Menopause

The Best Lubricant for Menopause Dryness

Team Peanut
Team Peanutabout 1 month ago6 min read

Struggling with vaginal dryness during menopause? Wondering what you can do to ease the discomfort? Let’s talk about the best lubricant for menopause dryness.

Best Lubricant for Menopause Dryness

Menopause can be a trying time. Hot flashes, insomnia, dry skin…











Add vaginal dryness, and things can get a whole lot less fun.

Wondering what you can do about it? We’re here to shed some light on the best lubricant for menopause dryness.

In this article: 📝

  • What is menopause dryness?
  • How can I lubricate my vagina after menopause?
  • The best lubricant for menopause dryness
  • What can I use for vaginal dryness?
  • What is the best lubricant for menopausal dryness?

What is menopause dryness?

Menopause is when you haven’t had a period for 12 months.

During menopause, the ovaries stop making eggs, and your levels of estrogen and progesterone decline.

(Estrogen and progesterone are the hormones that regulate periods and help support pregnancy.)

This typically happens somewhere between 40 and 58 years of age.

One side effect of this drop in estrogen can be that vaginal mucosa — the vagina’s natural lube — becomes thinner and less slippery, and the vagina loses elasticity.

Often, vaginal dryness makes sex uncomfortable or even painful. And the thing is, it’s really common.

Studies have shown that the majority of postmenopausal women experience vaginal dryness.

But just because your body’s changing, doesn’t mean sex can’t be as good as before. Or better.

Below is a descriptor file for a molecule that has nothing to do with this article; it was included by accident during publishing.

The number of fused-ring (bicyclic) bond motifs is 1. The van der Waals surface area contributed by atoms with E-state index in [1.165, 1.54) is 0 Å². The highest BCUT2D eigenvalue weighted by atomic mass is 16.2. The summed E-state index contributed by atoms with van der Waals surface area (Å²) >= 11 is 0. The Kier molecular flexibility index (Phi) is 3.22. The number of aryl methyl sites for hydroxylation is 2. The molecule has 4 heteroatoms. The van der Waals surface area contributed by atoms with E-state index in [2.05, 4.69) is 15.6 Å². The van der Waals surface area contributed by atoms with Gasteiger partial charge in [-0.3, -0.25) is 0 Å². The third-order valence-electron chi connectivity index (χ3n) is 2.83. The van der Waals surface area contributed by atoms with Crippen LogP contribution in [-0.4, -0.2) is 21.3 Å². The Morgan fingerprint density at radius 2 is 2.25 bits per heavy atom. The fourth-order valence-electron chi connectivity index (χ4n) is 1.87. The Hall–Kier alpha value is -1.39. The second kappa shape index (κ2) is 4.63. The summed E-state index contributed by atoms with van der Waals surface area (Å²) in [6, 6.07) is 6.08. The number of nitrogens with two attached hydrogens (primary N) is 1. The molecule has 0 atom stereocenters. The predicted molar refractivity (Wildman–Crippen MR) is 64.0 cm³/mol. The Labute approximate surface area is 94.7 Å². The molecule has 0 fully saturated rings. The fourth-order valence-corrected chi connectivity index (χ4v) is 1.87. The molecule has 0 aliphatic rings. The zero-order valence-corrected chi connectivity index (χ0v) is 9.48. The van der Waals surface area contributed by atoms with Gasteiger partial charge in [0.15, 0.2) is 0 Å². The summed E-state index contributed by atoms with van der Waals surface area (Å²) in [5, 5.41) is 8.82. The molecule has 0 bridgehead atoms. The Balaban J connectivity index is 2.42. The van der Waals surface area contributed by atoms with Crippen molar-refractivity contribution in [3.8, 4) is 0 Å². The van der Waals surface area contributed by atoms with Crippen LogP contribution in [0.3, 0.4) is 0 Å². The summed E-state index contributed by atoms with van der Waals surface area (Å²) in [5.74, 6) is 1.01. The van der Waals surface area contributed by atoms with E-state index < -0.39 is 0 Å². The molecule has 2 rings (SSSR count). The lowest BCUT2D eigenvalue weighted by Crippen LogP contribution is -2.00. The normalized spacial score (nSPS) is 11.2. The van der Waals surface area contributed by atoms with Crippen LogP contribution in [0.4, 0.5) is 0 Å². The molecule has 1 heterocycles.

And that’s where the lube comes in (pun intended).

How can I lubricate my vagina after menopause?

You’ve got a few options here. We’ll take you through them in detail, but here’s an overview.

The obvious one is typical vaginal lubricants, like good ol’ KY jelly.

There are also vaginal moisturizers, a low-dose vaginal estrogen cream, or an estrogen ring.

Another option is medication that can be taken by mouth, or nightly vaginal suppositories which can help ease vaginal dryness.

Before we dive in, it’s important to remember that everyone’s experience of menopause is unique.

What works for some might not work for others.

You’ll need to experiment with different options to find what works best for you.

And of course, it’s best to discuss these options with your doctor, especially if you’ve had, or are at risk for, breast cancer.

The best lubricant for menopause dryness

The range of lubes is as vast as it’s ever been.

The experts recommend that when choosing a menopause lubricant, it’s best to avoid glycerin, parabens, nonoxynol-9, propylene glycol, benzocaine, and chlorhexidine gluconate.

Chlorhexidine kills lactobacilli, the good bacteria which helps maintain a healthy vagina.

So check the ingredients list before buying.

When we’re talking lubricants for sex, then you’ve got loads of options, each with its own pros and cons. Let’s take a look.

Water-based lubricants

This type of lubricant doesn’t damage latex condoms.

It’s also less likely to cause vaginal irritation.

Water-based lubes wash off easily — from your body and the bed sheets — so no staining.

They’re also easy to find in stores.

Water-based lubricants dry up quickly, which may mean reapplying dueing sex.

And because they’re water-soluble, you can’t use this type of lube in water.

So not for sex in the shower or pool.

Also, the preservatives and additives in some water-based lubricants may cause irritation and even yeast infections.